I am an Assistant Professor in the Department of Political Science, Indiana University, Bloomington, specializing in international relations and methodology. I completed my PhD at the University of Minnesota, where I also obtained a MSc in Applied Economics. Previously, I was a pre-doctoral fellow at the Dickey Center at Dartmouth College and a Jennings Randolph Peace Scholar at the United States Institute of Peace. Within international relations, my research has involved innovative approaches to studying the causes of civil conflict, with an emphasis on how environmental pressures shape patterns of political violence. My methodological interests include limited dependent variable models, econometric and causal inference methods, mixed and combined methods approaches, and event data.
My work has appeared or is forthcoming in multiple academic journals, including Journal of Politics, British Journal of Political Science, International Studies Quarterly, Journal of Conflict Resolution and American Journal of Agricultural Economics, and has been mentioned in policy outlets such as Foreign Policy, The Monkey Cage (Washington Post), and NPR. My book, The Politics of Mass Killing in Autocratic Regimes (coauthored with Bumba Mukherjee), which was published in June 2018, explains when and where food shortages can lead to mass killing within nondemoratic states. We are currently in the process of writing a second book, Militias After The War, which examines the determinants and impact of integrating informal group into the formal security aparatus after civil wars.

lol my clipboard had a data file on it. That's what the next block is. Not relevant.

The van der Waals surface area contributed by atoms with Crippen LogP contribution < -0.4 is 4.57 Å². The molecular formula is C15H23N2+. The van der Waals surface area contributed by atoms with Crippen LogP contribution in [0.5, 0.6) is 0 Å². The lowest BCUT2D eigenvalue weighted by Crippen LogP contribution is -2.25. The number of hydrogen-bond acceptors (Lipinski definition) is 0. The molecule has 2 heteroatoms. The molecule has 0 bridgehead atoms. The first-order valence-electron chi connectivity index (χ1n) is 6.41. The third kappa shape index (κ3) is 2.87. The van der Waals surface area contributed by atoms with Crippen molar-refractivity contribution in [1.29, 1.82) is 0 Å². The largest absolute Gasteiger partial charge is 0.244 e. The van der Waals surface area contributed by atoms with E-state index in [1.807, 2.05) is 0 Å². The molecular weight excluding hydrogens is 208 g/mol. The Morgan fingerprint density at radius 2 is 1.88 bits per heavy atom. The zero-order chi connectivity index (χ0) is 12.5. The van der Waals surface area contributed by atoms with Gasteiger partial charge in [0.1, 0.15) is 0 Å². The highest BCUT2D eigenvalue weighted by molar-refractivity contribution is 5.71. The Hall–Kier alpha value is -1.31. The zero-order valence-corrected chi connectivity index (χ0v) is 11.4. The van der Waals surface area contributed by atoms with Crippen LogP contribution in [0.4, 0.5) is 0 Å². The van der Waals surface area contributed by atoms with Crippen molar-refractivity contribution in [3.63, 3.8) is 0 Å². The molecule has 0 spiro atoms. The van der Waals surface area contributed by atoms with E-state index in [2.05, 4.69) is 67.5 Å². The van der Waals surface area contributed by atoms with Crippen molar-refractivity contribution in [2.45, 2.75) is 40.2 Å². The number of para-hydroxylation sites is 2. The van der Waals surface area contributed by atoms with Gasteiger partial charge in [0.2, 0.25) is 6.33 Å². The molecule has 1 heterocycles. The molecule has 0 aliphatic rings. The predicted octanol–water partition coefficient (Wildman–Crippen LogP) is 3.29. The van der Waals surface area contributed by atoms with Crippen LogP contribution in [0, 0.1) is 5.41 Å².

This website contains information about my research and teaching. My Google Scholar profile can be found here. My linkedin profile can be accessed here. For more information about my research see here and here.
The most current version of my CV can be found here.
Last updated: January 7, 2020.